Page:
Full details have been released of the cuts to democracy in the National Union of Students (NUS), which look set to block almost all remaining opportunities for ordinary students to control or influence what the union does.
NUS will be stripped back into a “lean campaigning machine” that scraps the majority of its committees to “ease the burden of participation” on members and lifts all the democracy from its conference to solve the problem of a lack of engagement. There will be fewer, shorter, less-political conferences. The five Liberation conferences (Women’s, LGBT+, Trans, Black, and Disabled) will be merged into a single “Liberation Conference”. All full time liberation officers, committees and sections will be cut.
Students union will no longer be required to hold cross-campus elections to decide their delegates to National Conference. Instead SU executive teams can simply appoint “suitable” delegates. Consensus-based decision-making in workshops will take precedence over debates on motions and democratic votes. There will also be online votes for student unions pre, during and post conference. NUS staff will be able to add details into motions explaining their financial and operational impact, making it easier for management to veto motions on bureaucratic technical grounds. Full-time officer posts will be two years long. Their campaign priorities will be limited to a single “NUS manifesto” adopted by the whole officer team.
The National Executive Committee which is supposed to hold them to account will be scrapped. NUS UK will be split into two separate arms: “Student Voice”, which works as described above, and “Student Union Development”. All control of SU Development will be given to student union executives (in most cases this means SU CEOs). Students will no longer be able to amend NUS’s articles of association [its constitution], nor vote to approve members of the Trustee Board.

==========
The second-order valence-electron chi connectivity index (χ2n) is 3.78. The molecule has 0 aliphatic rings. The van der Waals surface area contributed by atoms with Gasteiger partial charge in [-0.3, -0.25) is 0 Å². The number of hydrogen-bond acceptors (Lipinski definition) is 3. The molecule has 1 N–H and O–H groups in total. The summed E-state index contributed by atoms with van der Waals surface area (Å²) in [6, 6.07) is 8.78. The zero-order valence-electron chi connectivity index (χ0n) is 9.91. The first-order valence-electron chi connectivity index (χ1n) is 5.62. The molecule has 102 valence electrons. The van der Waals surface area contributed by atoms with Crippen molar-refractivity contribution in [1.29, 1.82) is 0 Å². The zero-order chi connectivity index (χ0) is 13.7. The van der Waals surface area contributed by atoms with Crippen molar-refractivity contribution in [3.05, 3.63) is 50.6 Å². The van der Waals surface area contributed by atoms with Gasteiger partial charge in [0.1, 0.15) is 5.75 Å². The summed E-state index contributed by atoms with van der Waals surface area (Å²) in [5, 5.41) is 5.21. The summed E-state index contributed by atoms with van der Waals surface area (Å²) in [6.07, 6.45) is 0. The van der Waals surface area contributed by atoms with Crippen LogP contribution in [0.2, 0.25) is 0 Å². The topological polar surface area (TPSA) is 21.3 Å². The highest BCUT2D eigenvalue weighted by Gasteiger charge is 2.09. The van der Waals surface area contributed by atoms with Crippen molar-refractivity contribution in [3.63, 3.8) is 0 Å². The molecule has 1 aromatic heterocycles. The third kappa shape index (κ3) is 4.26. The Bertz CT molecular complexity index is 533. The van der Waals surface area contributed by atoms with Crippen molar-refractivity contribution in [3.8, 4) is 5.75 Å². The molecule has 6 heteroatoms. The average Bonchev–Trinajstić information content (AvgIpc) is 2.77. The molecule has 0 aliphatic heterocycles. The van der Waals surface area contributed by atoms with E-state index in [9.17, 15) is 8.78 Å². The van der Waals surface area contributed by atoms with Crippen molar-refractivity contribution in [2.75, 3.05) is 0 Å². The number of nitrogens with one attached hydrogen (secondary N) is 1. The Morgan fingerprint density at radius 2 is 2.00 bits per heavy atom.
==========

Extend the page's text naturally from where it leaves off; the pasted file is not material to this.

The leadership’s motion claims that there is a “clear mandate” for these reforms. But they have been drawn up, without the vast majority of NUS members knowing about them, by a “Turnaround Board” made up of select (right-wing) full time officers, NUS’s CEO and other student union CEOs, plus a “consultation process” of student unions with no mandate from general assemblies.
Delegates to National Conference on 9-11 April will vote on a motion presenting the reforms, but in the spirit of the undemocratic way the whole process has been handled, they won’t be able to actually amend the proposed new articles of association.
The Student Left Network will be campaigning at conference against the reforms and for a fighting, democratic NUS that leads mass campaigns in defence of students rights, controlled and decided by its seven million members, not its 600 student union CEOs.
• Follow Workers’ Liberty supporter Justine Canady’s NUS President campaign